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Kerriann Parchment GI CBL 2 Part 3 December 2012 Viral hepatitis serology.

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Presentation on theme: "Kerriann Parchment GI CBL 2 Part 3 December 2012 Viral hepatitis serology."— Presentation transcript:

1 Kerriann Parchment GI CBL 2 Part 3 December 2012 Viral hepatitis serology

2 Hepatitis A ssRNA virus Transmitted via Fecal-Oral route Outbreaks are associated with Children in daycare Men who have sex with men IVDU International travelers Contaminated seafood Usually causes self-limiting acute illness Does not cause chronic hepatitis Rarely causes fulminant hepatitis No carrier state

3 HAV Serology Anti-HAV IgM’s are present at the onset of symptoms and make a reliable marker of acute infection Remains for 4-6 months Anti-HAV IgG’s Titers rise when anti-HAV IgM’s decline Confer long-term immunity

4 Hepatitis B DNA virus Transmitted via parental, sexual fluids, perinatal Perinatal transmission is the main means of transmission in high prevalence areas Unprotected sex and IVDU are main means of transmission in low prevalence areas such as the U.S. Causes: Acute hepatitis with complete clearance Chronic hepatitis Non-progressive Progessive resulting in cirrhosis Fulminant hepatitis with massive necrosis Inactive Carrier state

5 HBV serology HBV DNA Present when there is active or chronic disease Inactive carriers or those immunized don’t have HBV DNA Antigens HbsAg- surface antigen that is present during active disease (acute or chronic) HbcAg- protein present in the core and is not detectable in serum HbeAg- secretory protein and is marker of replication Antibodies Anti-Hbs- neutralizes HbsAg and its presence indicates resolved infection Anti-HbcIgM- marks acute infection and period during window period (period between disappearance of HbsAg and anti-Hbs) Anti-Hbc IgG- can appear in acute resolved infection or chronic HBV Anti-HbeAg- seroconversion occurs early in acute infections and can occur later in chronic infections

6 HBV serology Acute HBV (unresolved) HbsAg Anti-HBc IgM HbeAg High levels of HBV DNA Acute HBV window period Anti-Hbc IgM Low levels HBV DNA Resolved HBV infection Anti-Hbc IgG Anti-Hbs Chronic HBV HbsAg Anti-Hbc IgG Low levels of HBV DNA Inactive chronic carrier state HbsAg Anti-Hbc IgG Anti-HBe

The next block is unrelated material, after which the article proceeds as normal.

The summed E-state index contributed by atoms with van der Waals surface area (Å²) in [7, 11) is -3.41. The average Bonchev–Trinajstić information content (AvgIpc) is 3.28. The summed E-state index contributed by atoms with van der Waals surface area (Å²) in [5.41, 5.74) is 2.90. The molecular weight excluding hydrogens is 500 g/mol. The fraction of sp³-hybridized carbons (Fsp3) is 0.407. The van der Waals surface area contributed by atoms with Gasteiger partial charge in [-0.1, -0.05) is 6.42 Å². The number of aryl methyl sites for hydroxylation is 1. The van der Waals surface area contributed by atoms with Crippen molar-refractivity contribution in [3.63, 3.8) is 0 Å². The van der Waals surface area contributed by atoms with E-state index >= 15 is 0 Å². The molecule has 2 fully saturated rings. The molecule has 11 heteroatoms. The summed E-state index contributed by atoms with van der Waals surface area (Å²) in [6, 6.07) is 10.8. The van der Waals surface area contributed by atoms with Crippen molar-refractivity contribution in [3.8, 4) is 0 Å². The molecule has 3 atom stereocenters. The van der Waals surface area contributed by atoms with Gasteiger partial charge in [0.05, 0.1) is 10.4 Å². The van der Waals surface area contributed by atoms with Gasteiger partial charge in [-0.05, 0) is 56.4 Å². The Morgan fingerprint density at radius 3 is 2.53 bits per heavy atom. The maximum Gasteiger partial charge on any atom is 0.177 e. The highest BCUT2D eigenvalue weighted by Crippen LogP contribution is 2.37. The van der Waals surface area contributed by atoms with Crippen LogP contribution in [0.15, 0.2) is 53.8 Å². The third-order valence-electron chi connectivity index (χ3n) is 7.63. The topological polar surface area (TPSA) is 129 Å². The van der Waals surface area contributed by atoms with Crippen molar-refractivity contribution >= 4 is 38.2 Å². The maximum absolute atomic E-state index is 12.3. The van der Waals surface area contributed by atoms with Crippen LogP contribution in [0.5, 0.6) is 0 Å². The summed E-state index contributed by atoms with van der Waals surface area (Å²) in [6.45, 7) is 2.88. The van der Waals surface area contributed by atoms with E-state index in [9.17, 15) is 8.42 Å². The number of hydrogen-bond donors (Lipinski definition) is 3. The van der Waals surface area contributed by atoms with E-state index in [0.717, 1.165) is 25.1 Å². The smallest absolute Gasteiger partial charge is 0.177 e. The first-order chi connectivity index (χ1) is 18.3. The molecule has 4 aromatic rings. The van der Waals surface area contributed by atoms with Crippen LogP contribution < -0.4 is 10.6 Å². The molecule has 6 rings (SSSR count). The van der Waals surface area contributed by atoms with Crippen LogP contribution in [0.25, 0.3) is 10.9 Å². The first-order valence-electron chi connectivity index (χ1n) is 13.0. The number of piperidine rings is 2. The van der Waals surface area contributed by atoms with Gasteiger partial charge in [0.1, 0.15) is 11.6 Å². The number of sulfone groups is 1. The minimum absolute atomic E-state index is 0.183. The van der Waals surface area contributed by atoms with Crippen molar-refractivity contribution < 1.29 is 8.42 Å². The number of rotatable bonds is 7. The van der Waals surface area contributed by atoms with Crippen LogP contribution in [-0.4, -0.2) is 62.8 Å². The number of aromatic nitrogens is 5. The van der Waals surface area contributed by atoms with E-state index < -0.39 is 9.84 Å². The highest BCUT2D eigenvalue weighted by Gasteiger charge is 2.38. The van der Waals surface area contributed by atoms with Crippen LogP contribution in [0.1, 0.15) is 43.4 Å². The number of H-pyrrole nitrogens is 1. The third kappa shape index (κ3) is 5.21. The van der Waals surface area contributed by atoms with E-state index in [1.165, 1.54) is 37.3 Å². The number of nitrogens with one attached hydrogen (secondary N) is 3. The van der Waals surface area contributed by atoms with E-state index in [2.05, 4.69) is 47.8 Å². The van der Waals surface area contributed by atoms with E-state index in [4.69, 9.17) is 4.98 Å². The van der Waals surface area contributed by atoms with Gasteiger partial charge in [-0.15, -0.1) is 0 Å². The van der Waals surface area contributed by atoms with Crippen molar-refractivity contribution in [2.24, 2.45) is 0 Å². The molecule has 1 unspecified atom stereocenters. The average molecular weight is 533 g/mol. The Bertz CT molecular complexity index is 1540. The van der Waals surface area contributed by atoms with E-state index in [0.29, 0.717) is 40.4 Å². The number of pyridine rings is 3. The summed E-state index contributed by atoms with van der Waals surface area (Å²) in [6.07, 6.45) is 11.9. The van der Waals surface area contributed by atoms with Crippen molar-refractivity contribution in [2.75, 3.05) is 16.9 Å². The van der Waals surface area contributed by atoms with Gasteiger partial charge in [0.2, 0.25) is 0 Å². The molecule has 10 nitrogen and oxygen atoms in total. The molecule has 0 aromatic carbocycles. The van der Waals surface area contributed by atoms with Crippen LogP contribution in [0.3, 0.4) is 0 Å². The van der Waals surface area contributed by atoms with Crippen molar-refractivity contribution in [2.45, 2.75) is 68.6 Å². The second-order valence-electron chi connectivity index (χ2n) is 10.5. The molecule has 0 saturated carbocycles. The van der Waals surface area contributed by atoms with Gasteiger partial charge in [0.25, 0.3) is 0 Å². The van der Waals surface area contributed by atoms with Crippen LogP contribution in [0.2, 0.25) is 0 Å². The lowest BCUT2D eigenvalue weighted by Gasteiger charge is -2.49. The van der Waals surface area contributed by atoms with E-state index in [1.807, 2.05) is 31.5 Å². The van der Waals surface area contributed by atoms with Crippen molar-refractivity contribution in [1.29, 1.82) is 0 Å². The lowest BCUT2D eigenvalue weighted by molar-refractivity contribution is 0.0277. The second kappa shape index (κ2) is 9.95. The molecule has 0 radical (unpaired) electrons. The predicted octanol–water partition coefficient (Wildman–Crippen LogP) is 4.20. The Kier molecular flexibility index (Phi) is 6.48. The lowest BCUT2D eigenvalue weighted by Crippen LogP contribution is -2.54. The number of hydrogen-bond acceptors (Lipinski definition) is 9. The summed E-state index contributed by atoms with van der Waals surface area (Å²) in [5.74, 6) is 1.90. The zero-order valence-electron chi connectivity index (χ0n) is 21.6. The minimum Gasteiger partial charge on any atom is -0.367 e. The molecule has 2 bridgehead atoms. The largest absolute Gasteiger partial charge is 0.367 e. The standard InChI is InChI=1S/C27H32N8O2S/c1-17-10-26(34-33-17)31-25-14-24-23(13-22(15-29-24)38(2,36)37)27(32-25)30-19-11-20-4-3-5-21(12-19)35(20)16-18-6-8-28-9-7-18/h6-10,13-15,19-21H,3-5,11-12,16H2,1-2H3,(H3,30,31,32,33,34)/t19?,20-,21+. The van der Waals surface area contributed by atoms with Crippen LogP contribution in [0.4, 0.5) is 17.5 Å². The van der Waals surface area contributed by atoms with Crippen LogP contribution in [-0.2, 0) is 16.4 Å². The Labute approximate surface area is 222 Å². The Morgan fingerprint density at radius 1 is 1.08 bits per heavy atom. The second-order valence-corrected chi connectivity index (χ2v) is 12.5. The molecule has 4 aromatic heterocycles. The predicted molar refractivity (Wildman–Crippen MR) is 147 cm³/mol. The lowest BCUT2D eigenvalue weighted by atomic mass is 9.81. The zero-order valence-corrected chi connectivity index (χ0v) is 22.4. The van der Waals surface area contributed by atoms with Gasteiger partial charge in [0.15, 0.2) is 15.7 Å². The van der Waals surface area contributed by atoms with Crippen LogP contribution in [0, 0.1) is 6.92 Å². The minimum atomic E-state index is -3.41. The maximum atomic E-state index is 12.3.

7 Hepatitis D Defective RNA virus that co-infects with HBV Requires HBV to complete virion assembly and secretion HDV can replicate on its own Acute infections: anti-HDV IgM Chronic infection: anti-HDV IgG

8 HCV Compared to HBV, more cases progress to chronic infection or cirrhosis It is the leading cause of cirrhosis in the U.S. Transmitted via IVDU Intranasal drug use Blood products Occupational risks tattoos

9 HCV serology Acute HCV: HCV RNA can be detected by PCR Infection will be cleared with development of Anti-HCV antibodies Spontaneous clearance can occur in 14% of HCV patients

10 HEV Single stranded RNA virus Fecal oral transmission Disease is most common in adult between the ages 15-40 Causes self limiting disease in adults and there is no chronic state However, in pregnant women, the disease is more severe and can cause fulminant hepatic failure Anti-HEV Igm- Arise with the onset of symptoms Anti-HEV IgG- will develop after symptoms resolve (2-4 weeks)

11 Works Cited Dr. Dubrovskaya. Lecture 14: Viral Hepatitis Robbins and Cotran Chapter 18: Liver and Biliary Tract

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